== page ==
Two reports out yesterday revived fears that waves of new foreclosures will come crashing down on residential real estate markets as borrowers default on exotic adjustable rate mortgages (ARMs) that will reset over the next three years.
It’s very bad news that’s sure to sell newspapers, as they used to say back when newspapers were made of paper, and both reports earned prominent stories in the Washington Post and New York Times.
The first report, by Fitch Ratings, warned that of the $189 billion securitized Option ARM loans outstanding, 88 percent have yet to recast. Of these, 94 percent of borrowers have utilized the minimum monthly payment to allow their loans to amortize negatively. ‘Having not demonstrated their ability to make payments at the full rate, option ARM borrowers are at the greatest risk of default resulting from payment shock,’ said Group Managing Director and U.S. RMBS group head Huxley Somerville.
Especially alarming is the finding that nearly half (46 percent) of all Option ARM loans studied by Fitch are delinquent 30 days or more despite the fact that only 12 percent have recast. Buyers are giving up and “strategically defaulting” before the recasts hit.
Fitch’s prediction for expected losses from Option ARMs range between 35 percent to 45 percent. Negative equity cause by falling values, especially in the four states of California, Florida, Nevada, and Arizona, which account for 75 percent of all Option ARM loans, has caused prospects for Option ARM borrowers to deteriorate. As a result, Fitch increased its forecast of Option ARM losses to 60 percent in those states from 40 percent a year ago.
Because of falling property values, Fitch is more negative about Option ARMS than it was in a highly publicized report issued a year ago. Then it predicted roughly $29 billion worth of loans would recast to higher monthly payments by the end of 2009 and an additional $67 billion would recast in 2010. Fitch predicted delinquencies on option ARMs would more than double, and option ARM defaults would likely spread the foreclosure plague into higher priced neighborhoods, because many borrowers leveraged the very low minimum monthly payment to buy more expensive homes. To make matters worse, only 17 percent of option ARMs written from 2004 to 2007 required full documentation.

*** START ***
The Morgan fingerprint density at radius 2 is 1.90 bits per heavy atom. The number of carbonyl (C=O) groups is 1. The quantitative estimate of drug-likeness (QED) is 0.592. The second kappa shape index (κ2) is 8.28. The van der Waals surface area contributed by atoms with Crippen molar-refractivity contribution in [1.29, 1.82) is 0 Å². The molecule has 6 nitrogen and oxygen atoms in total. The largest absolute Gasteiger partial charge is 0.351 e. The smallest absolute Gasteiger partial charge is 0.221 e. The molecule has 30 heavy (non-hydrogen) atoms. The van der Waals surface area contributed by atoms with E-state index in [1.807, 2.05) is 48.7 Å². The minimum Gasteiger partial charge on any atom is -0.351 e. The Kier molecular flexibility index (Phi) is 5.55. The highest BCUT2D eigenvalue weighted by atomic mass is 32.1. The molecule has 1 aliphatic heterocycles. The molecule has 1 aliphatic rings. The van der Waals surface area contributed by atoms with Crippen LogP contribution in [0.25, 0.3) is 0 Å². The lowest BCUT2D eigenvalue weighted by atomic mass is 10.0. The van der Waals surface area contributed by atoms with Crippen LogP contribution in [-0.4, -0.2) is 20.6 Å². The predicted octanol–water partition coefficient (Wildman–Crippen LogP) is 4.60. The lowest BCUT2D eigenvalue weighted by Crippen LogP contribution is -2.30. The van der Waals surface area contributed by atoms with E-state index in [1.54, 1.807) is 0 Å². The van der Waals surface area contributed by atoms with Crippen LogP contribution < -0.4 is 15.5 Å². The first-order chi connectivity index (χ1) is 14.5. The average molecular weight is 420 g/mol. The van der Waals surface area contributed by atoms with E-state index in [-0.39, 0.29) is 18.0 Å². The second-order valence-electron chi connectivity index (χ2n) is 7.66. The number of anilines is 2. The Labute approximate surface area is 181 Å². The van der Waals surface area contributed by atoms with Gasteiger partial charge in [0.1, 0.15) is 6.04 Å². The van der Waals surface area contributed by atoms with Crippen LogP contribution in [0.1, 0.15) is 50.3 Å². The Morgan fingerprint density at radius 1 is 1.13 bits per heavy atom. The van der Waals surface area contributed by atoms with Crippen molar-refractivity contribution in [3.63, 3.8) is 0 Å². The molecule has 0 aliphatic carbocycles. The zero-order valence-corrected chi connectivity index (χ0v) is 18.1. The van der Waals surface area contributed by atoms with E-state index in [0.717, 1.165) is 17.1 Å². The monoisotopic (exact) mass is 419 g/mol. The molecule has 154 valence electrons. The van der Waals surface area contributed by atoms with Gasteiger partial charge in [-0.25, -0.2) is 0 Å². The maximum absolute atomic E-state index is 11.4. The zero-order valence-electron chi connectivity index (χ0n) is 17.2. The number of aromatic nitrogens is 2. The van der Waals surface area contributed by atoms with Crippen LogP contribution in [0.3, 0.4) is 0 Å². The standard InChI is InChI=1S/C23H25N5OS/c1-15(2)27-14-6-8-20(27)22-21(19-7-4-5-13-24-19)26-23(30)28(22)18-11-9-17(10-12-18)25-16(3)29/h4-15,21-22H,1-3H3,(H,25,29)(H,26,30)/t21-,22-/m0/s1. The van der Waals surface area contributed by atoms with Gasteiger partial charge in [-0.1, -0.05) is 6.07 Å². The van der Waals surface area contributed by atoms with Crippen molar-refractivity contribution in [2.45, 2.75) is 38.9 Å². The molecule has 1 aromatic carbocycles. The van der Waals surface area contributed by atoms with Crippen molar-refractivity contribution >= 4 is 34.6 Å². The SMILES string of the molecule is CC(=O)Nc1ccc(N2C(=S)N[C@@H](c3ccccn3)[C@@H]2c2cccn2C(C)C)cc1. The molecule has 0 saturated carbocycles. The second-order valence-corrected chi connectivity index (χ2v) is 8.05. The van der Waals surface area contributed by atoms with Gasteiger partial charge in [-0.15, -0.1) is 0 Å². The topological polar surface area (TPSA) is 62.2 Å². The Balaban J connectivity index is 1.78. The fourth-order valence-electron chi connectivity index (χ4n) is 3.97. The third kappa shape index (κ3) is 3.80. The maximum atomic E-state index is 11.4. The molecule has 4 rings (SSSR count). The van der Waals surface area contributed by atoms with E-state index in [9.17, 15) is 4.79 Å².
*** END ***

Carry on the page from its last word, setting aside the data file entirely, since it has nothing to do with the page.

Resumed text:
The good news about Option ARMS is that they account for “only” 1.3 percent of percent of outstanding mortgages and were used by a far smaller segment of the population than subprime mortgages, according to First American CoreLogic as cited in the Washington Post, and they are highly concentrated in four states, as noted.
The second report, by First American CoreLogic for The New York Times, shows there are 2.8 million active interest-only home loans worth a combined total of $908 billion. Interest-only loans, popular during height of the boon, allow borrowers to make payments only on the loan’s interest for a set period. Then payments for the principle also kick in and monthly payments can jump by as much as 75 percent. With many homes underwater, borrowers can’t refinance.
The interest-only periods, which put off the principal payments for five, seven or 10 years, are now beginning to expire. In the next 12 months, $71 billion of interest-only loans will reset. The year after, another $100 billion will reset. After mid-2011, another $400 billion will reset, for a total of $572 billion.
Should the interest-only wave produce foreclosures at the same 35 to 45 percent loss rate that Fitch forecasts for Option ARMs, expect the interest-only wave to create $200 to $266 billion worth of foreclosures. Add to that the Option ARM losses of 35 to 45 percent of $100 billion, we could expect resets of exotic loans to create $235 to $311 billion worth of new foreclosures over the next three years. By comparison, the subprime meltdown that kicked off the housing crisis generated roughly $400 billion worth of foreclosure losses, and they are still coming in.
In spite of the seriousness of the pending resets-a situation made even more serious by the inability of either the private sector or the government to mount a loan modification program of sufficient effectiveness and size to make a dent in these forecasts the major cause of foreclosures is not toxic loans but unemployment. Prime fixed rate loans that don’t reset now account for one in three foreclosure starts, according to the Mortgage Bankers Association’s second quarter delinquency survey. A year ago they accounted for one in five, while delinquencies caused by ARM resets are declining. What’s worse, delinquencies caused by unemployment are almost impossible to modify because out-of-work borrowers have lost their source of steady income.